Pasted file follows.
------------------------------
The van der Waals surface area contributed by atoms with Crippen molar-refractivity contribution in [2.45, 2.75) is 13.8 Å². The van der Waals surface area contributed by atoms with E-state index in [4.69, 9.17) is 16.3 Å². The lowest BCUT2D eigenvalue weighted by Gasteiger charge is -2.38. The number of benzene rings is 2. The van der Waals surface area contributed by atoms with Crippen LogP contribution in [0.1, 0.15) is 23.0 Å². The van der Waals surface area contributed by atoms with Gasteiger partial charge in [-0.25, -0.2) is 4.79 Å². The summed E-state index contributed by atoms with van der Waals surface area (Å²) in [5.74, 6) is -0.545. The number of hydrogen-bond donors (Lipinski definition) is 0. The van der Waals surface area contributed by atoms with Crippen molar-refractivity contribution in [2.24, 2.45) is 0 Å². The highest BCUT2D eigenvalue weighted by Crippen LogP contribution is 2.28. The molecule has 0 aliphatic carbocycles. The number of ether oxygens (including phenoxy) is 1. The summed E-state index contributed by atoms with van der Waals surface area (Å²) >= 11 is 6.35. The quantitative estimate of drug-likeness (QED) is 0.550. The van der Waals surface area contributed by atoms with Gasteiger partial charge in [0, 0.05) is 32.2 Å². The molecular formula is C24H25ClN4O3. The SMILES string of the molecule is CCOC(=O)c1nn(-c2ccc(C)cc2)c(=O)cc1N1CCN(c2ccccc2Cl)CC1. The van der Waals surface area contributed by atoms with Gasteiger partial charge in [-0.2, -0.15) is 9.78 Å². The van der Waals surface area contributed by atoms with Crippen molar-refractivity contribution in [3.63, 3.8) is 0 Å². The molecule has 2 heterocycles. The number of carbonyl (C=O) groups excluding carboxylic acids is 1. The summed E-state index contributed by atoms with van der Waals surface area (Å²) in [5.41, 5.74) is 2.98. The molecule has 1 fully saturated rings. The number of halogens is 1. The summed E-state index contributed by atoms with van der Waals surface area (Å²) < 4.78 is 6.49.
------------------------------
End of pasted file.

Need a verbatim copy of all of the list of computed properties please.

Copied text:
The van der Waals surface area contributed by atoms with Crippen molar-refractivity contribution in [2.45, 2.75) is 13.8 Å². The van der Waals surface area contributed by atoms with E-state index in [4.69, 9.17) is 16.3 Å². The lowest BCUT2D eigenvalue weighted by Gasteiger charge is -2.38. The number of benzene rings is 2. The van der Waals surface area contributed by atoms with Crippen LogP contribution in [0.1, 0.15) is 23.0 Å². The van der Waals surface area contributed by atoms with Gasteiger partial charge in [-0.25, -0.2) is 4.79 Å². The summed E-state index contributed by atoms with van der Waals surface area (Å²) in [5.74, 6) is -0.545. The number of hydrogen-bond donors (Lipinski definition) is 0. The van der Waals surface area contributed by atoms with Crippen molar-refractivity contribution in [2.24, 2.45) is 0 Å². The highest BCUT2D eigenvalue weighted by Crippen LogP contribution is 2.28. The molecule has 0 aliphatic carbocycles. The number of ether oxygens (including phenoxy) is 1. The summed E-state index contributed by atoms with van der Waals surface area (Å²) >= 11 is 6.35. The quantitative estimate of drug-likeness (QED) is 0.550. The van der Waals surface area contributed by atoms with Gasteiger partial charge in [0, 0.05) is 32.2 Å². The molecular formula is C24H25ClN4O3. The SMILES string of the molecule is CCOC(=O)c1nn(-c2ccc(C)cc2)c(=O)cc1N1CCN(c2ccccc2Cl)CC1. The van der Waals surface area contributed by atoms with Gasteiger partial charge in [-0.2, -0.15) is 9.78 Å². The van der Waals surface area contributed by atoms with Crippen molar-refractivity contribution in [3.63, 3.8) is 0 Å². The molecule has 2 heterocycles. The number of carbonyl (C=O) groups excluding carboxylic acids is 1. The summed E-state index contributed by atoms with van der Waals surface area (Å²) in [5.41, 5.74) is 2.98. The molecule has 1 fully saturated rings. The number of halogens is 1. The summed E-state index contributed by atoms with van der Waals surface area (Å²) < 4.78 is 6.49.